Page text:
A City of Brass playmat was given out exclusively to judges at Grand Prix Las Vegas 2013, which makes it a collectible playmat due to its scarcity. Unfortunately, this playmat is susceptible to counterfeiting, as a high-resolution file of Jung Park’s City of Brass art is available online (no, I’m not telling you where!). The relevant logos could be added on using a image manipulation program like GIMP, and voila, you’ve got yourself an image that you could send to unscrupolous playmat manufacturers to get it printed.
With this information, we would expect the City of Brass playmat to be worth a pittance.
But the playmat was actually going for a decent price, especially for one featuring artwork from a card that is not exactly the epitome of iconic (in the first article of this series, we established that the bulk of a playmat’s value is tied to how iconic the card from which the art originated from is). Presumably the bulk of the playmat’s price stems from its rarity, having only been distributed to judges at a single event. The number of bids for the mats above show a decent amount of demand, too. Even buy-it-now listings are going for a good price:
The Grand Prix Vegas 2013 City of Brass playmat is a prime case study for the impact of counterfeiting on a collectible mat’s value It’s rare mat that’s in demand with high-resolution art available online and plenty of recent sales on eBay. While a single example is by no means conclusive evidence, it provides a bit of reassurance that counterfeiting will not obliterate the value of collectible mats.
Incentives to Counterfeit Playmats
A barrier to counterfeiting playmats for profit is the cost of printing a playmat. Most services charge anywhere between $25 to $30 per custom mat, and that’s before shipping. The majority of sought-after Grand Prix playmats sell for between $40 and $60 on eBay. Using the judge City of Brass playmat as an example again, while you could fetch a number in the high $40s for it, you could also end up selling it for as low $20, as per the two most recent sales. The standard deviation of playmat sale prices on eBay is a lot larger than that of Magic cards, and coupled with the increased cost of acquiring counterfeit playmats, I suspect the incentive to counterfeit mats for profit is significantly low.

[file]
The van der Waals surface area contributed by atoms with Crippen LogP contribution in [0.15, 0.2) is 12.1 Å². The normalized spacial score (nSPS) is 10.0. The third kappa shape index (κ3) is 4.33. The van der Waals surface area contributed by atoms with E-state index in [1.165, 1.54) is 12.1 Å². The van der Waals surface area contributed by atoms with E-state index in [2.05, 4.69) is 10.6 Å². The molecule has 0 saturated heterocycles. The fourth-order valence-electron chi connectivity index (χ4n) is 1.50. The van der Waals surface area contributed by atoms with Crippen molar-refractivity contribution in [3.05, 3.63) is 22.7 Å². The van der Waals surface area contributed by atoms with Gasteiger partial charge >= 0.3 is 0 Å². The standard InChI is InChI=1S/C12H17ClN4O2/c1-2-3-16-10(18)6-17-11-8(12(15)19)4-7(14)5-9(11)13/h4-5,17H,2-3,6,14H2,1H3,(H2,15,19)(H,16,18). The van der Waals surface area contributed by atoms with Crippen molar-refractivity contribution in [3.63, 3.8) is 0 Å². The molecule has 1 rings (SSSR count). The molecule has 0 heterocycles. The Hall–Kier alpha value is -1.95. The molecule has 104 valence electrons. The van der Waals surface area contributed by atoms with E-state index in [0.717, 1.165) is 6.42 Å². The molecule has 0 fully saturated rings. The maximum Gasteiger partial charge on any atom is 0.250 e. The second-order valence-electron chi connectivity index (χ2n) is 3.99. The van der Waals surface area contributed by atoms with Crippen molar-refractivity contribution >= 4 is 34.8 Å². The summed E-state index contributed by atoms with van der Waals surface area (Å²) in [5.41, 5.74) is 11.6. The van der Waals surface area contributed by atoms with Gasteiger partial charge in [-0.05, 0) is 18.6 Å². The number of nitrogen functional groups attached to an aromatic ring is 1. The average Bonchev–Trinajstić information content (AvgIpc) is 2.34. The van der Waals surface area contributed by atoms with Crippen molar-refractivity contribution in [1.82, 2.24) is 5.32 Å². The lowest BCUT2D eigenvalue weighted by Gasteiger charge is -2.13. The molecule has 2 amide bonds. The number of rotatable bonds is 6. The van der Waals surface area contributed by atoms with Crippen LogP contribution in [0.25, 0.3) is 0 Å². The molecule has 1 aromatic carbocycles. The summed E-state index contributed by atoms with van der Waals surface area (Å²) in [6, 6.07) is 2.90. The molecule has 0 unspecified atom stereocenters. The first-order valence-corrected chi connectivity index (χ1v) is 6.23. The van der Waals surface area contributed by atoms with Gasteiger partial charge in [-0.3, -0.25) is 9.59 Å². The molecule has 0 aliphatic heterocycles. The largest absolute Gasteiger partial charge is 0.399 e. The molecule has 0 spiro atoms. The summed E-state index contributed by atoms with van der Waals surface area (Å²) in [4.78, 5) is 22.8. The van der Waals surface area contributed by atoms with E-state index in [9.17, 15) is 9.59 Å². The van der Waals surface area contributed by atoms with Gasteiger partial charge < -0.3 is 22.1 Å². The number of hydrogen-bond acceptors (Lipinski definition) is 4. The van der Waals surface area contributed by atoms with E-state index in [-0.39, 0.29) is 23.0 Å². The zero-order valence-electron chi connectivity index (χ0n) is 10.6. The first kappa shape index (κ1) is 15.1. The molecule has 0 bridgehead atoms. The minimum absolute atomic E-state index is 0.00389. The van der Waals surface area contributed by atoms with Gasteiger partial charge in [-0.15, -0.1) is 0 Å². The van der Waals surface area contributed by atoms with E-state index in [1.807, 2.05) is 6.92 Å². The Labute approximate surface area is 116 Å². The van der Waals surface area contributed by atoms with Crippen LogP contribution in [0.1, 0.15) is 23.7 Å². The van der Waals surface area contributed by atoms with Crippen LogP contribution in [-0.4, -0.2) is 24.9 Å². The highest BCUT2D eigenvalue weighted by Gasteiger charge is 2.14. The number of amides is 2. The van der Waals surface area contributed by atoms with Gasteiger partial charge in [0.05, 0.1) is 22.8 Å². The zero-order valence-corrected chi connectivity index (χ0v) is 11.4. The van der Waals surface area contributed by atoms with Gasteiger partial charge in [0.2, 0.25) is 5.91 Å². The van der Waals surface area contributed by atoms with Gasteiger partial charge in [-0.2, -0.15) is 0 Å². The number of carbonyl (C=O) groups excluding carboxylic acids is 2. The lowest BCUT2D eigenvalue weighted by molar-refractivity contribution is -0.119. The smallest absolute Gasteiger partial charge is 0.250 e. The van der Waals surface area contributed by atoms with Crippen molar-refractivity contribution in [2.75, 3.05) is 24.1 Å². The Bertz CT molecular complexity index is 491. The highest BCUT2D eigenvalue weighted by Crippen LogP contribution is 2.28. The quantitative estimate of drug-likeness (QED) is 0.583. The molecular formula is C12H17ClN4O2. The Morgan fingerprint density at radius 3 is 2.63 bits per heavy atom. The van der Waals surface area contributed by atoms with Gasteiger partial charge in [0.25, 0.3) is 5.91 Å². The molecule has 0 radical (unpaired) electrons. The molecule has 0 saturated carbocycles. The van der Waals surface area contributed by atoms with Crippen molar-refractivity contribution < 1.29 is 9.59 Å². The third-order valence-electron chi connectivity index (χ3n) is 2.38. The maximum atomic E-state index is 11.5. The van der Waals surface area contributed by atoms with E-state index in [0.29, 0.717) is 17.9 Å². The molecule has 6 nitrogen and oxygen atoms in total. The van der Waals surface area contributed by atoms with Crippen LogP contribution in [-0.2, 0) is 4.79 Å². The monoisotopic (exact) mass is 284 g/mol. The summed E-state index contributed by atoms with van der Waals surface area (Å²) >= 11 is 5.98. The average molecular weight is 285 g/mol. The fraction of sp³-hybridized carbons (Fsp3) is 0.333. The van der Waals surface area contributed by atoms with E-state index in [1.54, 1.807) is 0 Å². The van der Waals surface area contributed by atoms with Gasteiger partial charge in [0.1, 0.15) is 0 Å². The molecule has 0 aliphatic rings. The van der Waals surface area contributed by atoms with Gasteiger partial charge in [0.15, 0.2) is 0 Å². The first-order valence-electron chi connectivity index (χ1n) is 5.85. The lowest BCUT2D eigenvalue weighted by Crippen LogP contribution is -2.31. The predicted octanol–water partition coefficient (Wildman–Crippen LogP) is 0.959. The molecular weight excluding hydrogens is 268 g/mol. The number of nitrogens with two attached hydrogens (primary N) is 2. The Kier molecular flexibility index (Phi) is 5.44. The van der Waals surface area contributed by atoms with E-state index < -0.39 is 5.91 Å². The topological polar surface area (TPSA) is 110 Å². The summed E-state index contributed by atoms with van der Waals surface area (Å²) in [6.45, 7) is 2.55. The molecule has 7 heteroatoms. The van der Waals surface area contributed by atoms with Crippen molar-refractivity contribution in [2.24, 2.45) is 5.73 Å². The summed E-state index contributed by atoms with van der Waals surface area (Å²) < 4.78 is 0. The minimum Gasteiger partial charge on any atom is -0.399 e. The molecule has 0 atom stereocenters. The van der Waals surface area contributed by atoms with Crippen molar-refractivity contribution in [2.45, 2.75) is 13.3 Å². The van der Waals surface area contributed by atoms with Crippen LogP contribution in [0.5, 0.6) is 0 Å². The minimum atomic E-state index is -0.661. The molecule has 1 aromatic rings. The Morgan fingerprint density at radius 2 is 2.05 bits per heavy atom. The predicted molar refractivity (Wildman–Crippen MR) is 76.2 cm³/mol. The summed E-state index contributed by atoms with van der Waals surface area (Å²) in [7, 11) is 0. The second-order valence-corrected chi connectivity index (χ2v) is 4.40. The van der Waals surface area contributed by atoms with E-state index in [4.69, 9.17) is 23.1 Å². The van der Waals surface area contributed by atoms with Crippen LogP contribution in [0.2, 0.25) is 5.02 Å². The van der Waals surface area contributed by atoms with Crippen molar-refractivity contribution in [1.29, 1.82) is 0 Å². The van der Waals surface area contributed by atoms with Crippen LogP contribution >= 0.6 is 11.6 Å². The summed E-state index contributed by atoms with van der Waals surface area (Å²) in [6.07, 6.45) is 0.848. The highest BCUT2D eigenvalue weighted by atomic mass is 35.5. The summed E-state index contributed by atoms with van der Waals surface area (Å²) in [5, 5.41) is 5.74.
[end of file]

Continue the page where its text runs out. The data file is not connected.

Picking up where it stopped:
This leaves one more issue: if high-resolution art of a particular sought-after mat is available online, would that not translate into less people buying it for personal use (because they could just make their own copy) and a lower average sale price on eBay? This in turn dictates the value of the playmat, as eBay prices are the best benchmark we currently have to pin a price on these products.
I am sure there would be a few potential buyers who end up making their own replica of the playmat for slightly less money, but I don’t think the number of people doing so would be high enough to impact the final price of a sought-after playmat. The activation cost of producing your own replica is moderately high.
While you would only require basic image manipulation skills to create an accurate replica of the judge City of Brass playmat, it would require a considerable amount of time to do so. You’d need to hunt down the logos on the top left, bottom left, and bottom right corners of the playmat. If you couldn’t find a logo image with a clear background, you’d likely have to lift the logo off another image and manually clear the background. You would also need to reproduce the text found on the bottom right corner alongside the Wizards of the Coast logo. Not to mention all the logos would have to be positioned correctly. You can always just print the playmat with just the City of Brass image, but that would render it the same level as every other custom mat for personal use (zero collectibility and zero cool factor), albeit of questionable legality.
Getting your hands on your own replica playmat is much more time-consuming than trying to acquire counterfeit cards. All you need to do to acquire counterfeit cards is to purchase them from a counterfeiter’s website or drop an email to the supplier (if you can find them). On the other hand, creating a replica of a playmat requires you to hunt down the relevant images and spend a considerable amount of time putting them together on an image manipulation program before sending it off for printing. I am not sure if the trouble is worth it just to save $20 or so compared to buying one off eBay.
I hope this article answers concerns about counterfeit playmats. Counterfeits are always a controversial issue, so do share your thoughts on the topic in the comments section below or catch me on Twitter at @theguoheng.